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Written during the Depression, 'The Cradle Will Rock' resonates with today's struggles

In January 1964, openly gay composer Marc Blitzstein was enjoying a much-needed vacation on Martinique when he made a decision that would cost him his life.

Blitzstein, then 58, decided to winter on the Caribbean island in order to escape the strain of several years of persecution by the House Un-American Activities Committee over his one-time Communist Party membership and the pressure to complete several one-act operas.

After a night of heavy drinking, Blitzstein picked up three Portuguese sailors. Traveling between bars, he coaxed one sailor into an alley for a sexual tryst. The other two followed, and the three sailors severely beat and robbed Blitzstein, leaving him with only his shirt and socks.

Police found the crying composer and took him to a local hospital, but physicians failed to diagnose massive internal injuries. Blitzstein bled to death internally the next night.

Although long past being a household name when he died, Blitzstein had a celebrated career as a classical composer and music commentator. He made his musical debut with the Philadelphia Orchestra at age 21 performing one of Franz Liszt’s piano concertos. But it was “The Cradle Will Rock,” Blitzstein’s first and only political “opera,” that forged his legacy. 

The “play with music,” as the composer called it, is the next production of the UW-Madison Department of Theatre and Drama/University Theatre. “The Cradle Will Rock” will run for 11 performances Nov. 16–Dec. 8 at the Mitchell Theatre on the UW campus. 

Reminiscent of Bertolt Brecht’s work, the musical’s tale of corruption, corporate greed and class struggle is as relevant today as it was when it was written in 1937, according to director Norma Saldivar.

“The Cradle will Rock” is an allegory, and there are sentiments in the play that are part of the current political discourse,” says Saldivar, director of the UW-M Department of Theater’s graduate directing program. “The play asks very hard questions and challenges us.” 

The narrative revolves around efforts to unionize workers in the fictitious “Steeltown, U.S.A.” and to combat the influence of the greedy Mr. Mister, a character who owns just about everything in the community. The dialogue is recitative, meaning it is sung throughout the production, and the music blends pop and jazz with more complex styles.

“I think of this as a period piece from a time when the world and our country were quite troubled,” Saldivar says. “(But) iconic characters like Moll and Mr. Mister are representative of types of people who are still present in our society.”

The work was originally created as part of the WPA Theater Project. It nearly didn’t happen, because its themes were considered incendiary and a little too close to home. Produced by John Houseman and directed by Kenosha native Orson Welles, “The Cradle Will Rock” was scheduled to begin previews at the Maxine Elliot Theater on June 16, 1937.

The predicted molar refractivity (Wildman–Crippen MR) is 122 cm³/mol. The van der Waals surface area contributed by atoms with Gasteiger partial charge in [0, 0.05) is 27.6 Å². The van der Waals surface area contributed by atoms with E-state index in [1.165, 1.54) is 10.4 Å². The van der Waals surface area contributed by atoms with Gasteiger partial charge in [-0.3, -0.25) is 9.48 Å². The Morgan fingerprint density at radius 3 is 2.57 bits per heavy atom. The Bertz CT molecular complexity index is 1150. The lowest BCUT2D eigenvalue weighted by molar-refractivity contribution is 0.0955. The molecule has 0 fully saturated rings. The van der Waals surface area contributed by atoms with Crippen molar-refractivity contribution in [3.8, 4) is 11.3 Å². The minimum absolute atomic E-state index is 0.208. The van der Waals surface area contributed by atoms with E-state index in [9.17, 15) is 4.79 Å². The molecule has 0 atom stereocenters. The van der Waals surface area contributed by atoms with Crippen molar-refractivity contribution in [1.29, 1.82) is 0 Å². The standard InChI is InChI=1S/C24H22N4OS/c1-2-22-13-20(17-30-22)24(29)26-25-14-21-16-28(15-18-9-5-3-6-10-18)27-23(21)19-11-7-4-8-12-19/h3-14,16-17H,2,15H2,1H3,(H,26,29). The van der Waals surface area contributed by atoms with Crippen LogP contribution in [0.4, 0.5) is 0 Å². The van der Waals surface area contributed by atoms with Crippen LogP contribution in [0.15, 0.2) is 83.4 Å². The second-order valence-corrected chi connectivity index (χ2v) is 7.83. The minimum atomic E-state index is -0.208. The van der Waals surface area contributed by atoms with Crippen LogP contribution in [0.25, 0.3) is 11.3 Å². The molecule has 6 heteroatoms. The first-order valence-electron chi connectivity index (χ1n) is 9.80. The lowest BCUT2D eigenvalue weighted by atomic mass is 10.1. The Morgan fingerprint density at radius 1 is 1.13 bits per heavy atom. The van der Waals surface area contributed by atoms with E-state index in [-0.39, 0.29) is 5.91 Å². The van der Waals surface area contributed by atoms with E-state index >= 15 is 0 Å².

However, WPA shut down the production and padlocked the theater four days before previews were scheduled. The government agency cited budget cuts as the reason, but many felt the show was censored due to its radical content.

Not to be deterred, Houseman, Wells and Blitzstein rented the Venice Theater for June 16, then walked the entire audience 21 blocks from the Elliott to see the performance. 

The contracted musicians refused to play unless they received their full salaries, something Houseman could no longer afford, so Blitzstein performed the entire score on an upright piano. The Actors Equity Association would not allow the cast to perform on stage without approval of the producer, which was the federal government. So many of them performed from seats in the audience.

The work received critical acclaim, and Houseman eventually overcame the legal hurdles and staged the show as it was originally intended. “The Cradle Will Rock” ran for 108 performances. The experience is credited with leading Welles and Houseman to form the Mercury Theater.

“Our production isn’t attempting to top that amazing experience of perseverance and determination, but we are using it as inspiration,” Saldivar says. “We have a wonderful scenic design that brings the audience closer to the story’s action, and we keep the production in the original period because no time is more rooted in struggle.”

Despite Blitzstein’s sexual orientation, Saldivar sees no gay subtext in the play. But the director says the struggle of the play’s disenfranchised characters to be heard perhaps echoes the composer’s experiences as a gay man.

“For me, the heart of the play are the people who are innocent and have no voice or ability to be heard,” she says. “I think this can apply to any group seeking to be acknowledged.”

The medical needs of Blitzstein clearly were not acknowledged on the night that he died in January 1964. Close friend Leonard Bernstein, who had directed a production of “The Cradle Will Rock” while a student at Harvard, learned of Blitzstein’s death in his dressing room as he was preparing to conduct a performance of Beethoven’s Symphony No. 3, known as the “Eroica.” He dedicated the evening’s performance to his late friend. 

Blitzstein’s personal papers are housed in the State Historical Society of Wisconsin in Madison. For more information, call 608-264-6534.

On stage

“The Cradle Will Rock” runs 11 performances Nov. 16-Dec. 8 at the Mitchell Theatre on the UW campus.

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